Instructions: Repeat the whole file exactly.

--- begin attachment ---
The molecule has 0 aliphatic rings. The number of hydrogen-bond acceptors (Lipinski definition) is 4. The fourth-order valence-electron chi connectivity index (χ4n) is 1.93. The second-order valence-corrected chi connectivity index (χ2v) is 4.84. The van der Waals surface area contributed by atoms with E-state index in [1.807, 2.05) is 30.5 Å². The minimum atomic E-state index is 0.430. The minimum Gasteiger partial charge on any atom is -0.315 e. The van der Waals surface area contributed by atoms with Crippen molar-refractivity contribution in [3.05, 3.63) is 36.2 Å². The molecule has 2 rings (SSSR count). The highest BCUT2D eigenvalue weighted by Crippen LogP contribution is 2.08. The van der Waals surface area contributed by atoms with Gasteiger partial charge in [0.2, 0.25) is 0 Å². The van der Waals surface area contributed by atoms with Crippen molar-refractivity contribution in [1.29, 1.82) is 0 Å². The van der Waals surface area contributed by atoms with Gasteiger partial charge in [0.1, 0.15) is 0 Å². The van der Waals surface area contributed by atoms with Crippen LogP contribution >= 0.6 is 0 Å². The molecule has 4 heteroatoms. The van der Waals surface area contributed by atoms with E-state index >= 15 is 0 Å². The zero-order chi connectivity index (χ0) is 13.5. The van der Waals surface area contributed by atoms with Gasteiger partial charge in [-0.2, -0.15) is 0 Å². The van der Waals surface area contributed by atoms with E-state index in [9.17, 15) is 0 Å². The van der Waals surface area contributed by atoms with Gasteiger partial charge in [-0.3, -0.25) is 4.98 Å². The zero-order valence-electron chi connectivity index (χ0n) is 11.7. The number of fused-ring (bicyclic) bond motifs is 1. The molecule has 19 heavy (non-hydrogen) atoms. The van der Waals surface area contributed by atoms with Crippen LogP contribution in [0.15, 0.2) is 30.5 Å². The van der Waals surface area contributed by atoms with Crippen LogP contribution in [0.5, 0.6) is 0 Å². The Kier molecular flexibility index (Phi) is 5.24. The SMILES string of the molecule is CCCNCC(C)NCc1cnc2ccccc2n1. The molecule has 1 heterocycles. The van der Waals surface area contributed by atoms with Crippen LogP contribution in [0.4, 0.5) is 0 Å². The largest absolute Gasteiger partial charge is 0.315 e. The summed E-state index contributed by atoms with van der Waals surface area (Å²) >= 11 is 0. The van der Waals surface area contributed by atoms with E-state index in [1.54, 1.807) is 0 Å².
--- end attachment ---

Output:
The molecule has 0 aliphatic rings. The number of hydrogen-bond acceptors (Lipinski definition) is 4. The fourth-order valence-electron chi connectivity index (χ4n) is 1.93. The second-order valence-corrected chi connectivity index (χ2v) is 4.84. The van der Waals surface area contributed by atoms with E-state index in [1.807, 2.05) is 30.5 Å². The minimum atomic E-state index is 0.430. The minimum Gasteiger partial charge on any atom is -0.315 e. The van der Waals surface area contributed by atoms with Crippen molar-refractivity contribution in [3.05, 3.63) is 36.2 Å². The molecule has 2 rings (SSSR count). The highest BCUT2D eigenvalue weighted by Crippen LogP contribution is 2.08. The van der Waals surface area contributed by atoms with Gasteiger partial charge in [0.2, 0.25) is 0 Å². The van der Waals surface area contributed by atoms with Crippen molar-refractivity contribution in [1.29, 1.82) is 0 Å². The van der Waals surface area contributed by atoms with Gasteiger partial charge in [0.1, 0.15) is 0 Å². The van der Waals surface area contributed by atoms with Crippen LogP contribution >= 0.6 is 0 Å². The molecule has 4 heteroatoms. The van der Waals surface area contributed by atoms with E-state index >= 15 is 0 Å². The zero-order chi connectivity index (χ0) is 13.5. The van der Waals surface area contributed by atoms with Gasteiger partial charge in [-0.2, -0.15) is 0 Å². The van der Waals surface area contributed by atoms with E-state index in [9.17, 15) is 0 Å². The van der Waals surface area contributed by atoms with Gasteiger partial charge in [-0.3, -0.25) is 4.98 Å². The zero-order valence-electron chi connectivity index (χ0n) is 11.7. The number of fused-ring (bicyclic) bond motifs is 1. The molecule has 19 heavy (non-hydrogen) atoms. The van der Waals surface area contributed by atoms with Crippen LogP contribution in [0.15, 0.2) is 30.5 Å². The van der Waals surface area contributed by atoms with Crippen LogP contribution in [0.5, 0.6) is 0 Å². The Kier molecular flexibility index (Phi) is 5.24. The SMILES string of the molecule is CCCNCC(C)NCc1cnc2ccccc2n1. The molecule has 1 heterocycles. The van der Waals surface area contributed by atoms with Crippen LogP contribution in [0.4, 0.5) is 0 Å². The largest absolute Gasteiger partial charge is 0.315 e. The summed E-state index contributed by atoms with van der Waals surface area (Å²) >= 11 is 0. The van der Waals surface area contributed by atoms with E-state index in [1.54, 1.807) is 0 Å².